This was a fine performance, fully in the company traditions of this great ballet. At its centre was Lauren Cuthbertson, who has matured into a true ballerina of the English School, which is to say that her performance as Aurora was understated, musically sensitive and displayed a coherence of movement which saw each part of her body in harmony with all the others. She is intelligent and now experienced enough to ‘play’ with the choreography (considered the ne plus ultra of Classical Ballet), introducing rubato into her movement which allows her to breathe within the music and to weave herself in and through it. Technically, she was on impressive form, effortlessly introducing triple pirouettes in the Act One second solo (always, however, within the music) but never exaggerating. This was a notable performance which saw her move from convincing 16-year-old in Act One, to cool vision in Act Two and then to regal bride in Act Three. She engages the audience in her dancing, inviting them into her world of movement, and rewarding them with refined bravura.
Her partner was new company acquisition Matthew Golding in an early debut owing to the continued indisposition of the scheduled dancer. On this showing, Golding’s move to The Royal Ballet can only be cautiously welcomed. He is tall and strong, but his partnering of Cuthbertson took some time to settle (it did feature spectacular ‘fish-dives’ in the final Act Three Grand Pas de Deux) and his own dancing was uneven. He can be forgiven for not quite understanding the demands of Ashton’s silky Act Two solo, which saw some decidedly lumpy dancing on his part, but the Grand Pas revealed some technical faults and a very messy deployment of arms and hands, and a dubious musicality which are all very much at odds with the more precise and integrated company style. The Prince in Beauty is a cipher, but great artists in recent years such as Irek Mukhamedov and Johan Kobborg have shown that character and interest can be found. Golding presented a worryingly blank dramatic canvas.
The corps de ballet was pleasing in its alertness both to the music and the correctness of the choreography, and, despite some whole-scale changes in the line-up, Aurora’s Friends are to be commended on their shared musicality. The Sleeping Beauty possesses so many opportunities to shine, from the dazzling sequence of solos for the Fairies in the Prologue to the fairy-tale characters of the final Act. Francesca Hayward and James Hay caught the eye as the Fairy of the Song Bird and her Cavalier in the Prologue – they both move with unforced ease, and she succeeded in making her solo into something rather charming. Hay is an elegant dancer, as shown later in the Bluebird pas de deux in which he sailed through the manifold technical challenges with seemingly little effort – he is another young dancer who is very much in the English style of restrained elegance.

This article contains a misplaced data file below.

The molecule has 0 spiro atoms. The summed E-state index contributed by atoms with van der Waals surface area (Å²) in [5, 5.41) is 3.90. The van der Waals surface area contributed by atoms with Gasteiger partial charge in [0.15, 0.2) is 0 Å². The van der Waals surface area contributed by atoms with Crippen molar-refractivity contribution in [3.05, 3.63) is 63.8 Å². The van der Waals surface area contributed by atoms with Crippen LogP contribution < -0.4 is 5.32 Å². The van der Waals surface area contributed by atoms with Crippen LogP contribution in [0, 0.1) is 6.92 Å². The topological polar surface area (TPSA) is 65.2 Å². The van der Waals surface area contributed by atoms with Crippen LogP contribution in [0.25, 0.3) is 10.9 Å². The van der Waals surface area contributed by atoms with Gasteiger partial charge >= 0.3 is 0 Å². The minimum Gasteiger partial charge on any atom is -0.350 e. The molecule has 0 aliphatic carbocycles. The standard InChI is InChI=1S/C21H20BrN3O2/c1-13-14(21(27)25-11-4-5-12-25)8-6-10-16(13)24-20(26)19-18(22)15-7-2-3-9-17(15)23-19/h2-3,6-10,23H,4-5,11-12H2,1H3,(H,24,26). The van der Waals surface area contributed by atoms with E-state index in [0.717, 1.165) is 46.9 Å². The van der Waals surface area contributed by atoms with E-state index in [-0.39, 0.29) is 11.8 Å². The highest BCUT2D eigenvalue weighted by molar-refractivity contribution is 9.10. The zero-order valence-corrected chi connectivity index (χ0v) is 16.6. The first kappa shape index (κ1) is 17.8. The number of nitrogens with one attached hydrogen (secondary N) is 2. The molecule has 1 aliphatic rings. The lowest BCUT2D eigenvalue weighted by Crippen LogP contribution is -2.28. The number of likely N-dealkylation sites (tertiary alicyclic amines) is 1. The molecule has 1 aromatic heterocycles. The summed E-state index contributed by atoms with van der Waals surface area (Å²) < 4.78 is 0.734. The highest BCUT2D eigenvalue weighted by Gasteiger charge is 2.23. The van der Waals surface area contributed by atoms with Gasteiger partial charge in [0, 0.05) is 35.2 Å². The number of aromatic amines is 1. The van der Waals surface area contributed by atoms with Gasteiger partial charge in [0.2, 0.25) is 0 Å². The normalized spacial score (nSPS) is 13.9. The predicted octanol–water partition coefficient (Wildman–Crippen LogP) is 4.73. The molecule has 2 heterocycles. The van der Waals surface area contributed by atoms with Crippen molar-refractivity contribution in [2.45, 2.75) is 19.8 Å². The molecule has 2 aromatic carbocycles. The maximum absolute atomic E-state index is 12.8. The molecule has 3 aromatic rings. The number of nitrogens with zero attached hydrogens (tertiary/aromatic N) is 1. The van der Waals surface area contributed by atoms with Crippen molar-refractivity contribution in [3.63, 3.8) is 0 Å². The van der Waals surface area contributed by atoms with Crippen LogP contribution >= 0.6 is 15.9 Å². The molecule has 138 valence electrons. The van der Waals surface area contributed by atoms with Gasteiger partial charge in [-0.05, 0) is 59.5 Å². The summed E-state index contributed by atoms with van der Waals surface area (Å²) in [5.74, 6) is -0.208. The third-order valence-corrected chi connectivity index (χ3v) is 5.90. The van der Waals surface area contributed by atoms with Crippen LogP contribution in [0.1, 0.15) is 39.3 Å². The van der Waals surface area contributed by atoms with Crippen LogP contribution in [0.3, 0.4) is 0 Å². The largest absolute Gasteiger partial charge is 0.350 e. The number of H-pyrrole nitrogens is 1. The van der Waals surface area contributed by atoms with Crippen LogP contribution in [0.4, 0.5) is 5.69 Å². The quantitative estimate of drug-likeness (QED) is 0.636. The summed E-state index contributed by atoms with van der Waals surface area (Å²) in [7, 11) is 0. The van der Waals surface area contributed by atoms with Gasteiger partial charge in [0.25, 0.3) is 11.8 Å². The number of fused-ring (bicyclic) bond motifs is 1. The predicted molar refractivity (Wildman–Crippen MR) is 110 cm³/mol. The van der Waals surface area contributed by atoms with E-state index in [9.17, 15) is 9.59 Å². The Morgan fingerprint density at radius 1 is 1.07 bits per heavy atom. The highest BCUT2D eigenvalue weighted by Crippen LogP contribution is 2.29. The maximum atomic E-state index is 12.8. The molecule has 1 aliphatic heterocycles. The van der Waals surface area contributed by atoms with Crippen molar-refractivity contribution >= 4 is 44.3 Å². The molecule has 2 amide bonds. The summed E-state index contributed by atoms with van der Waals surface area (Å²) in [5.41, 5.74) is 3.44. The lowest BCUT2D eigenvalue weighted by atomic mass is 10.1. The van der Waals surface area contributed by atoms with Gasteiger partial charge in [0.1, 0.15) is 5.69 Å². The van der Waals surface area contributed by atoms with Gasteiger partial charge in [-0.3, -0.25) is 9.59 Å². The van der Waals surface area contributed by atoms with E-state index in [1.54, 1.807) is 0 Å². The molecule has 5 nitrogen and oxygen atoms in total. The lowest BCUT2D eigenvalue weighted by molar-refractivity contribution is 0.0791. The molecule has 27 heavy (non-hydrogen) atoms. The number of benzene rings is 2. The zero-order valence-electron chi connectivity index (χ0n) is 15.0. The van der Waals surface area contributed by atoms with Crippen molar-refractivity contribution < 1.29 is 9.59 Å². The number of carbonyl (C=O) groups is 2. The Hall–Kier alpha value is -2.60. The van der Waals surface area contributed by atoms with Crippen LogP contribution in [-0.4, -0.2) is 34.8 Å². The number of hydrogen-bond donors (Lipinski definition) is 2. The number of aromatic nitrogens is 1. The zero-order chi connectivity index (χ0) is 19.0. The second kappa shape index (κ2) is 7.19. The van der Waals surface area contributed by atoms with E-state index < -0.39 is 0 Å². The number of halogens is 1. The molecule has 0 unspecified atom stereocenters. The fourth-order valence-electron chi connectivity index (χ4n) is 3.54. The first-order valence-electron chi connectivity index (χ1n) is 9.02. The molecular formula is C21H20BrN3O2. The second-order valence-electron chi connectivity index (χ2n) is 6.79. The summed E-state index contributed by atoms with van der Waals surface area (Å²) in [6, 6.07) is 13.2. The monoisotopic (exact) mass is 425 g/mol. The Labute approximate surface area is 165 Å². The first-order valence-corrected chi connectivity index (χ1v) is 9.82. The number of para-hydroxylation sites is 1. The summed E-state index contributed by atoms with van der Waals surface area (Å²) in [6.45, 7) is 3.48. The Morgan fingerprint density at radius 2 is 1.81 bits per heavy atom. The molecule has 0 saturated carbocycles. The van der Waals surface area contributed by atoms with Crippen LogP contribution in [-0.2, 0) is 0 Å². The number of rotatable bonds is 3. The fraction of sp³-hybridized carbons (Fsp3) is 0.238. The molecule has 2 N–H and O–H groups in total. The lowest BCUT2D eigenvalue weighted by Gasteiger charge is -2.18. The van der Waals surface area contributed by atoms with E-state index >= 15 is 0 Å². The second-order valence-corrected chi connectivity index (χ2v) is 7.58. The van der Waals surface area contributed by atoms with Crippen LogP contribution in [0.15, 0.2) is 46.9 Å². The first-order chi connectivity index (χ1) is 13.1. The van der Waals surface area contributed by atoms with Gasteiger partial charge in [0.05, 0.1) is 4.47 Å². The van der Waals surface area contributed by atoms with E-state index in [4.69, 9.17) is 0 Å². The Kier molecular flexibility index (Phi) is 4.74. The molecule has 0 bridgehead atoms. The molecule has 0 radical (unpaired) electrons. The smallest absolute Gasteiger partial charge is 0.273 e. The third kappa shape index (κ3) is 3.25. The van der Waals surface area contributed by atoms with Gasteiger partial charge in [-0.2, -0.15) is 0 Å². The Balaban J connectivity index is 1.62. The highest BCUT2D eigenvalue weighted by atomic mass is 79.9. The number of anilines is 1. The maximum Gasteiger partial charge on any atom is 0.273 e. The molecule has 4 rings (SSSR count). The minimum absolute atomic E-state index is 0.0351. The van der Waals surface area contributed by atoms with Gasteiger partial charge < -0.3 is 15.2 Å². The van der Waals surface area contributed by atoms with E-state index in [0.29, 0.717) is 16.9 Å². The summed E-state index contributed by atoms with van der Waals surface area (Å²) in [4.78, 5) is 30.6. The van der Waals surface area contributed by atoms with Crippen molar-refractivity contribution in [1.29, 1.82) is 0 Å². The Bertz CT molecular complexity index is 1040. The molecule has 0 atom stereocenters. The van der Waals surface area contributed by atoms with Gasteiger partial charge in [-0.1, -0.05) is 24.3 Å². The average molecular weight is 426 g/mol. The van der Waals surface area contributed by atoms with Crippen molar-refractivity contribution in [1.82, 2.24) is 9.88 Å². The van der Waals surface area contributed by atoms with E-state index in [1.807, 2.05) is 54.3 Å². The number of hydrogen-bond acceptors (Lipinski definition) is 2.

Olivia Cowley was a Fairy of The Crystal Fountain with a richly pliant torso and Yasmine Naghdi impressed as a precise and bending Fairy of The Woodland Glade and the only dancer of the Act Three Florestan pas de trois to show understanding of Ashton’s idiom. Melissa Hamilton is not yet gracious or generous enough as the Lilac Fairy, lacking the benevolent warmth that the great interpreters radiate, and while ‘game’ in her fiendish solo, merely served to confirm that this role should always be cast with a Principal. The character roles were mixed, from the effortlessly regal King and Queen of Gary Avis and Christina Arestis, and a finely drawn Gallison from Bennet Gartside, to a ridiculously over-the-top Cattalabutte. Elizabeth McGorian was a viciously glamorous wicked fairy Carabosse.
A few ‘parps’ in the brass apart, the orchestra was, thankfully, on very good form, Valery Ovsyanikov coaxing some especially beautiful string playing and keeping tempos brisk, which always makes for a tighter and more engaging performance. The company is looking good at present, with Director Kevin O’Hare bringing forward several young dancers in important roles, and, on the evidence of The Sleeping Beauty, presenting increasingly shared musicality and movement quality.
- Seventeen more performances until 9 April with various casts
- Royal Opera House www.roh.org.uk